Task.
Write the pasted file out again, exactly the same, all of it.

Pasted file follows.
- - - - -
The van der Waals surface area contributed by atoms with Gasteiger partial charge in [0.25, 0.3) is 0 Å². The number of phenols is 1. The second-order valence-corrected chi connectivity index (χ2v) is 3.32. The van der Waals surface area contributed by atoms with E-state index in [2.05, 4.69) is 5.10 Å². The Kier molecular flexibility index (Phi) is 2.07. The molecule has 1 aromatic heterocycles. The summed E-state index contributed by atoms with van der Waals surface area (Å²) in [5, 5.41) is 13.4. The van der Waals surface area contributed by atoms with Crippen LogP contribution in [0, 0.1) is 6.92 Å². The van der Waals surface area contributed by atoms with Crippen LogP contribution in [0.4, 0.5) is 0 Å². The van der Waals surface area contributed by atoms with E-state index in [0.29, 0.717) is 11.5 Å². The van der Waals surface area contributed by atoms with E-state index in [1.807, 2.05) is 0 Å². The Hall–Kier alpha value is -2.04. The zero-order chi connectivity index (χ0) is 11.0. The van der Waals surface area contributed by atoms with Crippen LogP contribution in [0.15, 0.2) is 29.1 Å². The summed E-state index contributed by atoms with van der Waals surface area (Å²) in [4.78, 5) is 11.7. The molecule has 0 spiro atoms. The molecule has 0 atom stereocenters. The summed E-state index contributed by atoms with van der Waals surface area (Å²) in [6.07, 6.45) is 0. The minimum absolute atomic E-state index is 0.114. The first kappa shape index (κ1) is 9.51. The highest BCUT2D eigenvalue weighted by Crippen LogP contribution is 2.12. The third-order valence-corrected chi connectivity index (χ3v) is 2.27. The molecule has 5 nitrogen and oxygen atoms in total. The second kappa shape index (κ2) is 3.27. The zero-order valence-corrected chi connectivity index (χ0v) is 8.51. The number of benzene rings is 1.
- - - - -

The van der Waals surface area contributed by atoms with Gasteiger partial charge in [0.25, 0.3) is 0 Å². The number of phenols is 1. The second-order valence-corrected chi connectivity index (χ2v) is 3.32. The van der Waals surface area contributed by atoms with E-state index in [2.05, 4.69) is 5.10 Å². The Kier molecular flexibility index (Phi) is 2.07. The molecule has 1 aromatic heterocycles. The summed E-state index contributed by atoms with van der Waals surface area (Å²) in [5, 5.41) is 13.4. The van der Waals surface area contributed by atoms with Crippen LogP contribution in [0, 0.1) is 6.92 Å². The van der Waals surface area contributed by atoms with Crippen LogP contribution in [0.4, 0.5) is 0 Å². The van der Waals surface area contributed by atoms with E-state index in [0.29, 0.717) is 11.5 Å². The van der Waals surface area contributed by atoms with E-state index in [1.807, 2.05) is 0 Å². The Hall–Kier alpha value is -2.04. The zero-order chi connectivity index (χ0) is 11.0. The van der Waals surface area contributed by atoms with Crippen LogP contribution in [0.15, 0.2) is 29.1 Å². The summed E-state index contributed by atoms with van der Waals surface area (Å²) in [4.78, 5) is 11.7. The molecule has 0 spiro atoms. The molecule has 0 atom stereocenters. The summed E-state index contributed by atoms with van der Waals surface area (Å²) in [6.07, 6.45) is 0. The minimum absolute atomic E-state index is 0.114. The first kappa shape index (κ1) is 9.51. The highest BCUT2D eigenvalue weighted by Crippen LogP contribution is 2.12. The third-order valence-corrected chi connectivity index (χ3v) is 2.27. The molecule has 5 nitrogen and oxygen atoms in total. The second kappa shape index (κ2) is 3.27. The zero-order valence-corrected chi connectivity index (χ0v) is 8.51. The number of benzene rings is 1.